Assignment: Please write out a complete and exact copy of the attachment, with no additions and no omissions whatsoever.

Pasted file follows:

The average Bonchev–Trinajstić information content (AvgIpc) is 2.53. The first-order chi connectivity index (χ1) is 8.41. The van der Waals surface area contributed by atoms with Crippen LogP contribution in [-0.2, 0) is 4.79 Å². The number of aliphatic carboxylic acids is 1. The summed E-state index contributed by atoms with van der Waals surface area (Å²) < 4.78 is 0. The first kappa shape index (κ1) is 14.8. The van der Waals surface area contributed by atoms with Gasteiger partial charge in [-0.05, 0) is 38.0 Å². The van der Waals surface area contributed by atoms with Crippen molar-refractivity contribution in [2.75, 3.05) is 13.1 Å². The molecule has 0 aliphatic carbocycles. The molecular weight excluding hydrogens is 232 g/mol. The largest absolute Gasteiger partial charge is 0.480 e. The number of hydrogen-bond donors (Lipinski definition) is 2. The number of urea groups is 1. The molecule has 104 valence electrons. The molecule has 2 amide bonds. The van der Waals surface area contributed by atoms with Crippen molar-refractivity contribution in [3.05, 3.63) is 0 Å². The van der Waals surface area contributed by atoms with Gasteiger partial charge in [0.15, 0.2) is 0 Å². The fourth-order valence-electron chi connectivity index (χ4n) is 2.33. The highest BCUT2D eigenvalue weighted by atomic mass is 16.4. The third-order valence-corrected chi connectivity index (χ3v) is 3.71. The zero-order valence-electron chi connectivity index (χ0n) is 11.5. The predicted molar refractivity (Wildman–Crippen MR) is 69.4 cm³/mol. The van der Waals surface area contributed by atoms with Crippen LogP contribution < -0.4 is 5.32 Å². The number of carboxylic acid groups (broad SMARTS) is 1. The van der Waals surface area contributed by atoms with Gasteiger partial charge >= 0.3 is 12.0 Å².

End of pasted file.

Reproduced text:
The average Bonchev–Trinajstić information content (AvgIpc) is 2.53. The first-order chi connectivity index (χ1) is 8.41. The van der Waals surface area contributed by atoms with Crippen LogP contribution in [-0.2, 0) is 4.79 Å². The number of aliphatic carboxylic acids is 1. The summed E-state index contributed by atoms with van der Waals surface area (Å²) < 4.78 is 0. The first kappa shape index (κ1) is 14.8. The van der Waals surface area contributed by atoms with Gasteiger partial charge in [-0.05, 0) is 38.0 Å². The van der Waals surface area contributed by atoms with Crippen molar-refractivity contribution in [2.75, 3.05) is 13.1 Å². The molecule has 0 aliphatic carbocycles. The molecular weight excluding hydrogens is 232 g/mol. The largest absolute Gasteiger partial charge is 0.480 e. The number of hydrogen-bond donors (Lipinski definition) is 2. The number of urea groups is 1. The molecule has 104 valence electrons. The molecule has 2 amide bonds. The van der Waals surface area contributed by atoms with Crippen molar-refractivity contribution in [3.05, 3.63) is 0 Å². The van der Waals surface area contributed by atoms with Gasteiger partial charge in [0.15, 0.2) is 0 Å². The fourth-order valence-electron chi connectivity index (χ4n) is 2.33. The highest BCUT2D eigenvalue weighted by atomic mass is 16.4. The third-order valence-corrected chi connectivity index (χ3v) is 3.71. The zero-order valence-electron chi connectivity index (χ0n) is 11.5. The predicted molar refractivity (Wildman–Crippen MR) is 69.4 cm³/mol. The van der Waals surface area contributed by atoms with Crippen LogP contribution < -0.4 is 5.32 Å². The number of carboxylic acid groups (broad SMARTS) is 1. The van der Waals surface area contributed by atoms with Gasteiger partial charge >= 0.3 is 12.0 Å².